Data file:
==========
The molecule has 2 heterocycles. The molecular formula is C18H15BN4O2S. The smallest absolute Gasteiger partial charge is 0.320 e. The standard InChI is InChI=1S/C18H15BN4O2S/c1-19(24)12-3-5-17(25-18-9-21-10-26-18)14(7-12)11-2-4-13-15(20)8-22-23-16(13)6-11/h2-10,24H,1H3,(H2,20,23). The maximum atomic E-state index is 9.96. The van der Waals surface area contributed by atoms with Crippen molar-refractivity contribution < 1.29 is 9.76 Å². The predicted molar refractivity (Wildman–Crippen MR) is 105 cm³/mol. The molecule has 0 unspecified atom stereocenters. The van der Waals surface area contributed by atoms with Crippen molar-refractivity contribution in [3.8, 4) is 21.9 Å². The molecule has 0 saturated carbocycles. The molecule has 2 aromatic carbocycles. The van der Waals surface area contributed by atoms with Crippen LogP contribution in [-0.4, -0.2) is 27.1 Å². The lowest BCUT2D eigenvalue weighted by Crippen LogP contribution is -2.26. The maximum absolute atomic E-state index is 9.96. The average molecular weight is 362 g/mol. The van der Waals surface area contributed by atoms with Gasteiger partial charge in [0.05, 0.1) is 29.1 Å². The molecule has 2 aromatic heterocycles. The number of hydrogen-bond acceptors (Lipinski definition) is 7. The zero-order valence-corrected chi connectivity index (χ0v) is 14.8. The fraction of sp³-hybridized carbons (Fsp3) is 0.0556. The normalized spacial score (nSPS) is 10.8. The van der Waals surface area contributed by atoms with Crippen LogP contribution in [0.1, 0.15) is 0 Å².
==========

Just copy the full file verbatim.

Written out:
The molecule has 2 heterocycles. The molecular formula is C18H15BN4O2S. The smallest absolute Gasteiger partial charge is 0.320 e. The standard InChI is InChI=1S/C18H15BN4O2S/c1-19(24)12-3-5-17(25-18-9-21-10-26-18)14(7-12)11-2-4-13-15(20)8-22-23-16(13)6-11/h2-10,24H,1H3,(H2,20,23). The maximum atomic E-state index is 9.96. The van der Waals surface area contributed by atoms with Crippen molar-refractivity contribution < 1.29 is 9.76 Å². The predicted molar refractivity (Wildman–Crippen MR) is 105 cm³/mol. The molecule has 0 unspecified atom stereocenters. The van der Waals surface area contributed by atoms with Crippen molar-refractivity contribution in [3.8, 4) is 21.9 Å². The molecule has 0 saturated carbocycles. The molecule has 2 aromatic carbocycles. The van der Waals surface area contributed by atoms with Crippen LogP contribution in [-0.4, -0.2) is 27.1 Å². The lowest BCUT2D eigenvalue weighted by Crippen LogP contribution is -2.26. The maximum absolute atomic E-state index is 9.96. The average molecular weight is 362 g/mol. The van der Waals surface area contributed by atoms with Gasteiger partial charge in [0.05, 0.1) is 29.1 Å². The molecule has 2 aromatic heterocycles. The number of hydrogen-bond acceptors (Lipinski definition) is 7. The zero-order valence-corrected chi connectivity index (χ0v) is 14.8. The fraction of sp³-hybridized carbons (Fsp3) is 0.0556. The normalized spacial score (nSPS) is 10.8. The van der Waals surface area contributed by atoms with Crippen LogP contribution in [0.1, 0.15) is 0 Å².